Improving the efficiency and effectiveness of the Water Boards’ Storm Water Program increases Water Board productivity while concurrently achieving progress toward desired environmental outcomes. Because external stakeholders must focus on environmental outcomes, the Water Boards should ensure its regulatory and funding programs also focus on environmental outcomes. Implementing a more efficient and sustainable storm water program will allow staff to work on other important program issues and is a critical key to success of this effort. As California’s population increases, pressure mounts on the environment, which leads to pressure on the Water Boards to improve regulatory results (e.g. updated permits, inspections, improved data management, policy changes). Accordingly, the Water Boards seek to improve regulatory results while also achieving environmental outcomes such as improved water quality, reliable water supply, and healthy watersheds.

Goal 4 – Collaborate in order to Solve Water Quality and Pollutant Problems with an Array of Regulatory and Non-Regulatory Approaches

While standard regulatory approaches such as issuing permits can be effective, other less common regulatory and source control approaches can play an important role in reducing pollutant discharges and protecting water quality. For example, removing pollutants before they enter storm water can be more effective than traditional treatment-based management practices. Limited resources have been applied to source control related techniques, such as product replacement, product substitutions, and green chemistry. Supporting, and where possible, implementing and incentivizing these concepts through the Water Boards’ Storm Water Program can appreciably improve storm water quality at reduced cost relative to treatment-based management practices. For example, few materials commonly reported in storm water are evaluated from a lifecycle perspective: that is, what actions, processes, or handling techniques are causing high pollutant levels in storm water and what actions, behaviors, or processes could be altered to reduce the exposure. These types of actions necessitate extensive collaboration with industries and require those agencies with appropriate authorities to take action to achieve success. Additional efforts will include public and stakeholder outreach to share information and promote change.


4.3 Objectives and Projects

The projects identified in the Draft Proposal have been reevaluated and further developed into projects that support this Storm Water Strategy. The projects have been unified under six overarching objectives to identify cohesion among them. The projects listed under a particular objective may require the same partnerships for implementation, use similar resources, or be led by the same Staff member. The six objectives are as follows:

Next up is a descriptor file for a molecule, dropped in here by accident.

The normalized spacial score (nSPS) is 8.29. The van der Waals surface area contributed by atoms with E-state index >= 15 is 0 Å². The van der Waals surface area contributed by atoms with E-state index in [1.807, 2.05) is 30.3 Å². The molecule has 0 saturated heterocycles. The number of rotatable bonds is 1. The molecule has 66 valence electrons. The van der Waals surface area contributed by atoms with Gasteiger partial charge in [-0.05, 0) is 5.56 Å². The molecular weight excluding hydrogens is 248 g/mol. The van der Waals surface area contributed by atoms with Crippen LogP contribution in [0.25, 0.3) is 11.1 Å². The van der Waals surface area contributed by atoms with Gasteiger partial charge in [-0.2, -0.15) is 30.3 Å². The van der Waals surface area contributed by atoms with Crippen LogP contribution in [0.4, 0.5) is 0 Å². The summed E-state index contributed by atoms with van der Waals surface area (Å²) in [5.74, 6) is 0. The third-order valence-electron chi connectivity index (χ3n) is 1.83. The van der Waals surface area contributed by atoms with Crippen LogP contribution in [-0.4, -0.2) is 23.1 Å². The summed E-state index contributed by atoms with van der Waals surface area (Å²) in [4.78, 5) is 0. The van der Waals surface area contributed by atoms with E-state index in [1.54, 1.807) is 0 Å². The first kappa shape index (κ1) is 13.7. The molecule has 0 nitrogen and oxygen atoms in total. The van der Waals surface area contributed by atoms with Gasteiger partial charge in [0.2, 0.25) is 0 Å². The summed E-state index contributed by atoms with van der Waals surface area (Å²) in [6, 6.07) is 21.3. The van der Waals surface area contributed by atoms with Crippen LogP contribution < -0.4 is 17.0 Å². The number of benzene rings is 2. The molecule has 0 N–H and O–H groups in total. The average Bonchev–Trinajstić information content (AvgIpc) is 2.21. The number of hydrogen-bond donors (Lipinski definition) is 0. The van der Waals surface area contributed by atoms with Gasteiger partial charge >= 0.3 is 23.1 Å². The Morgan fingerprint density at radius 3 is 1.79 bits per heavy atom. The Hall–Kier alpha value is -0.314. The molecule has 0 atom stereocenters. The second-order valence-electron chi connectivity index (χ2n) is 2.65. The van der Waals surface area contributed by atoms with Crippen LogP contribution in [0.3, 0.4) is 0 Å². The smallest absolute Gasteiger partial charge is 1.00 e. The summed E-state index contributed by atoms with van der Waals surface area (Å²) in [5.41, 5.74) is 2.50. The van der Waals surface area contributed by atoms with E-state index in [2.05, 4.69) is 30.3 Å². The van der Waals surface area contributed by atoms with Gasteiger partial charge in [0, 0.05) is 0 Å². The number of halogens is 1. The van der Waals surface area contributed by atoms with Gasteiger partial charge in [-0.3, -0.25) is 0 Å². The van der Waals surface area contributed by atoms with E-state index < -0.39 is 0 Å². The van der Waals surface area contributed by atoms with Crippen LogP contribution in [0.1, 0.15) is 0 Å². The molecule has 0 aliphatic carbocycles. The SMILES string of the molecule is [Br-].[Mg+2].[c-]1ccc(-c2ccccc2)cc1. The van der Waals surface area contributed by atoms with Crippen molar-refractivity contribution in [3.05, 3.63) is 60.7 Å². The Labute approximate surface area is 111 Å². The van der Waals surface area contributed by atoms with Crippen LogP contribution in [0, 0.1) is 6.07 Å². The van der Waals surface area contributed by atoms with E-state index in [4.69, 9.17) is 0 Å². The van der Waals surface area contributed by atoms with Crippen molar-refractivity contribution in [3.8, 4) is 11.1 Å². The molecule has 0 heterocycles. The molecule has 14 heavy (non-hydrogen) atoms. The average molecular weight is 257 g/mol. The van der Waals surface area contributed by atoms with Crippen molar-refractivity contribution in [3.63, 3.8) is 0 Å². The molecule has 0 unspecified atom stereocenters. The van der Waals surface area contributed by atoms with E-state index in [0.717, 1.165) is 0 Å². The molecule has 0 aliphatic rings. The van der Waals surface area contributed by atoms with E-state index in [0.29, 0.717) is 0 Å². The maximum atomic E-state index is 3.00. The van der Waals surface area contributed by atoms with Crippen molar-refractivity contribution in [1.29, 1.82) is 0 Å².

Objective 1 – Increase Storm Water Capture and Use through Regulatory and Non-Regulatory Approaches

The projects captured in this objective are intended to increase sustainable management of storm water by establishing a technical guidance on capture and use, identifying key market drivers for estimating a monetary value for storm water and providing permit-driven incentives for storm water capture. Furthermore, the projects will examine the technical, legal, and financial barriers to storm water capture, in order to address and resolve them

Objective 2 – Increase Stakeholder Collaboration on a Watershed Scale

Watershed and waterbody scaled partnerships increase the efficacy of water quality improvement actions and ensure that regional projects receive adequate support and funding. The project captured in this objective promotes collaboration between flood control agencies, water conservation agencies, groundwater sustainability agencies, municipalities, and other key partners, to work toward sustainable management and use of storm water.

Objective 3 – Establish Permit Pathways to Assess Storm Water Programs and Meet Water Quality Requirements

The projects captured in this objective aim to evaluate current storm water programs, with particular emphasis on the municipal program, and identify alternative compliance pathways, as well as the appropriate tools and methods applied to asses compliance with these compliance pathways.

Objective 4 – Establish Financially Sustainable Storm Water Programs